Some 8 million tonnes of plastic are predicted to enter the oceans each year.18 Plastics – and the toxins they often carry – accumulate in the food chain and find their way into humans. Estimates suggest around 6,400 microplastics per year are ingested by the average European shellfish consumer.

4.- Water security: The world’s demand for water has grown by around 1% per year. By 2030, we may fall 40% short of the amount of fresh water needed to support the global economy as pollution and climate change affect the global water cycle.

  • Economic and human impact:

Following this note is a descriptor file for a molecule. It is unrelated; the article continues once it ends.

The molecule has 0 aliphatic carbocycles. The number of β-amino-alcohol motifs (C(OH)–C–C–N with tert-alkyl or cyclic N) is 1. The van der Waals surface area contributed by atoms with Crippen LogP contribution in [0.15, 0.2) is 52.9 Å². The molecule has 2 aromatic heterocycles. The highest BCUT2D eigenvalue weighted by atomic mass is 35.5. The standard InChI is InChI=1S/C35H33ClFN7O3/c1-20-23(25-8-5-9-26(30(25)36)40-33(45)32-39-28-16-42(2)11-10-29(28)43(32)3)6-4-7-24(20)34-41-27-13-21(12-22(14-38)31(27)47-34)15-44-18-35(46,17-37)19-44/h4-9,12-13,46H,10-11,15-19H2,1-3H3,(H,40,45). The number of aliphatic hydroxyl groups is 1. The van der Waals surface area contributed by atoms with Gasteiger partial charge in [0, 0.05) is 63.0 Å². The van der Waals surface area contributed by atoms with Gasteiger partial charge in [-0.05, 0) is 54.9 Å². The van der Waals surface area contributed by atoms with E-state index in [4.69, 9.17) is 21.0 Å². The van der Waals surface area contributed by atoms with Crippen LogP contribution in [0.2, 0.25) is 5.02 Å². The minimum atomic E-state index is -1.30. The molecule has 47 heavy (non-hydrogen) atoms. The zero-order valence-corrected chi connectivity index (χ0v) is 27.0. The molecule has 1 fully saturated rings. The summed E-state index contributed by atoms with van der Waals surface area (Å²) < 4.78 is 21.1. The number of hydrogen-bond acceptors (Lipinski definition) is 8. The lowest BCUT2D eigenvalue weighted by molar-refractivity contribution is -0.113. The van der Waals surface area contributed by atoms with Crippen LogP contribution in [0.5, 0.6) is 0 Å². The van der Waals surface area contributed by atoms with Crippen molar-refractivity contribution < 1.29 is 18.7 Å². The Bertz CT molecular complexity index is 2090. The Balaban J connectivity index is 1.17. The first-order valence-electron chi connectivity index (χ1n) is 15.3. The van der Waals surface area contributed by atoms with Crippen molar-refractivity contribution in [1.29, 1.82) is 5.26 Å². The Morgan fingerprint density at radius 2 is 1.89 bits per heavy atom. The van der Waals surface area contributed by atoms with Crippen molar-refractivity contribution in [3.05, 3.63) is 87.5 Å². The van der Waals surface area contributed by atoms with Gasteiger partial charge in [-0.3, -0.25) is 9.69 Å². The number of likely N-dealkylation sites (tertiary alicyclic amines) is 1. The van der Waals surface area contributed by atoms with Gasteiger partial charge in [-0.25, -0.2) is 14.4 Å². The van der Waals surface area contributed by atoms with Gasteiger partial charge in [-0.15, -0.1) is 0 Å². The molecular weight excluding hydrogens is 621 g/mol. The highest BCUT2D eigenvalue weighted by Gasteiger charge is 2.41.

For 1.9 billion people, water scarcity is already a reality – this number is expected to rise to 3 billion by 2050.21 Microplastic fibres were found in 83% of tap water samples around the world22 and more than 90% of bottled water analyzed.

5.- Clean air: Around 91% of the world’s people live in places that fail to meet World Health Organization (WHO) air-quality guidelines.

  • Economic and human impact:
    Around 7 million people die annually from exposure to air pollution – one death out of every eight globally.

6.- Weather and disaster resilience: In 2017, the world suffered 710 geophysical, meteorological, hydrological and climatological “natural-loss events” – almost triple the number it suffered in 1980.

  • Economic and human impact:
    These events caused approximately $330 billion in damages, less than half of which was covered by insurance. In parallel, 23 million people were displaced.

A Success Solution: Rewarding the Cooperation